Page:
Photo Information

Ken Asato, a corporal with the Uruma City Police Department, exits his vehicle as an “intruder” on Camp Courtney, Okinawa, Japan, June 11, 2015 during bilateral training between service members and the UCPD. The training ensured the camp guard, and the Provost Marshal’s Office are proficient in communicating with the UCPD to mitigate security threats involving service members and Okinawa residents. During the training event, Asato posed as an Okinawa resident entering the base without authorization. Camp guard Marines patrolling the perimeter of the base apprehended the intruder and rehearsed turnover procedures with PMO Marines.

Photo by Cpl. Janessa Pon

Uruma City Police, Marines conduct bilateral security training

18 Jun 2015 | Cpl. Janessa K. Pon The Official United States Marine Corps Public Website

Marines with Camp Courtney camp guard and the Provost Marshal’s Office participated in a bilateral security training simulation with the Uruma City Police Department June 11, 2015 at Camp Courtney, Okinawa, Japan.

The training provided an opportunity for the UCPD, Camp Guard and PMO Marines to rehearse communication and response procedures for unauthorized base entry involving service members and Okinawa residents.

“It’s about communication,” said Gene Warfield, the camp anti-terrorism officer. “This training event is designed to bring Camp Guard, PMO and the [UCPD] together to increase proficiency and ensure notification procedures are being executed properly.”

According to Warfield, camp guard, PMO and the Japanese security guards are the three forces that ensure the security on the camp. It is crucial they are able to execute the steps necessary to mitigate threats and potentially dangerous situations on base.

The first step when faced with vehicular unauthorized personnel on base is stopping the vehicles the suspects are driving, according to Warfield. Drop-down barriers are used to prevent a suspect’s vehicle from proceeding further into the camp.

During the simulation, a mock suspect exited a vehicle and proceeded on foot beyond the barrier.  Camp Guard Marines patrolling the perimeter of the camp caught sight of the unauthorized person and ordered him to halt.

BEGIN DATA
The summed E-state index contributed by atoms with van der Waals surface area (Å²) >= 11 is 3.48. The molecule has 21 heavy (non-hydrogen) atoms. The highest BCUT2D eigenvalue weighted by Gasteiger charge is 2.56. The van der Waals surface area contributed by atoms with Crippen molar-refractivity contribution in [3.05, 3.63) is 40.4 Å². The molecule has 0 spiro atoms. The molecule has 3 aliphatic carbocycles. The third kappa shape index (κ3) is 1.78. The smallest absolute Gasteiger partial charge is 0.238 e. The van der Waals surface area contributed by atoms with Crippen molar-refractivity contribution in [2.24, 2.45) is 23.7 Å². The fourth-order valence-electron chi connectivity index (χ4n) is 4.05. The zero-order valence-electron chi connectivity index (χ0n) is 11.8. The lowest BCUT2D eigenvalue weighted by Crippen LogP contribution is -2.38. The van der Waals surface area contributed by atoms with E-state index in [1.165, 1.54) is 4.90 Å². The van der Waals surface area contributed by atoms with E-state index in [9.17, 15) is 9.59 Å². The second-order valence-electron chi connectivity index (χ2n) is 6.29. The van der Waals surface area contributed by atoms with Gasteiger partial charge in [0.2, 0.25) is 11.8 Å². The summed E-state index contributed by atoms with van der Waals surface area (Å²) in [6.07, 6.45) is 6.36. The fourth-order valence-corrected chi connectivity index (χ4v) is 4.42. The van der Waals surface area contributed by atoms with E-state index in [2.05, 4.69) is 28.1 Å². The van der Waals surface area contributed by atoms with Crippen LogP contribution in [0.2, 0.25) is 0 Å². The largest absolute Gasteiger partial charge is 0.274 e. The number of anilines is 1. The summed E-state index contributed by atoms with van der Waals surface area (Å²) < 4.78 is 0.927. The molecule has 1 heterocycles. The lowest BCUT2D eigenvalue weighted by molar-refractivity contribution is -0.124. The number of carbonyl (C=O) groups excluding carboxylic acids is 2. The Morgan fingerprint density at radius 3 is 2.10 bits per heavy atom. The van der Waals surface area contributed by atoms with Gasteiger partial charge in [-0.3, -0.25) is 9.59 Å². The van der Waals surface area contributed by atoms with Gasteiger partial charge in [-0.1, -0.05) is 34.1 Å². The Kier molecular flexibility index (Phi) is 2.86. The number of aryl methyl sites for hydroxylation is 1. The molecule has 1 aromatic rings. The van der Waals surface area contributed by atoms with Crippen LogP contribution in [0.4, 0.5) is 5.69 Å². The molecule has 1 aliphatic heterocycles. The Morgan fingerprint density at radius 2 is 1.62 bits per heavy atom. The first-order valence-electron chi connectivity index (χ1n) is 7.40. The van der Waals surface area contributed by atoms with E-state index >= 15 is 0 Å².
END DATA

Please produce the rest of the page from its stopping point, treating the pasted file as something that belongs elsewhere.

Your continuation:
The suspect drew his weapon, a plastic training pistol, on the Camp Guard Marines, who then detained him using proper search and seizure methods and alerted PMO by radio. PMO Marines rehearsed proper custody transfer and conducted a final search of the suspect before escorting him away from the scene.

The simulation provided a sense of real-world application for the service members in order to ensure the security on the camp, according to Dr. Ray Welch, the Deputy Camp Commander.

“Communication between [service members] and the Uruma City Police needs to be strong in order to maintain the good relationship we have with our host nation,” said Welch, a Lake Arrowhead, California, native. “Without that communication, we would be less aware of what is happening off base, and the [Uruma City Police] would be less aware of what service members are doing to ensure safety and security on and off base.”

Camp Guard Marines are trained by PMO Marines to maintain security on base and conduct themselves professionally with service members and Okinawa residents.

Japanese security guards, Okinawa residents who train and operate as a section of PMO, work alongside Camp Guard to maintain on-base security. 

“Having a good relationship with local law enforcement allows personnel on base to communicate back and forth regarding on and off-base incidents that may involve [base personnel] or [Okinawa residents],” said Warfield, a Tucson, Arizona, native. “Despite the differences between [service members] and [Okinawa residents], we have to know how to interact with both in order to maintain safety and security on the installation.”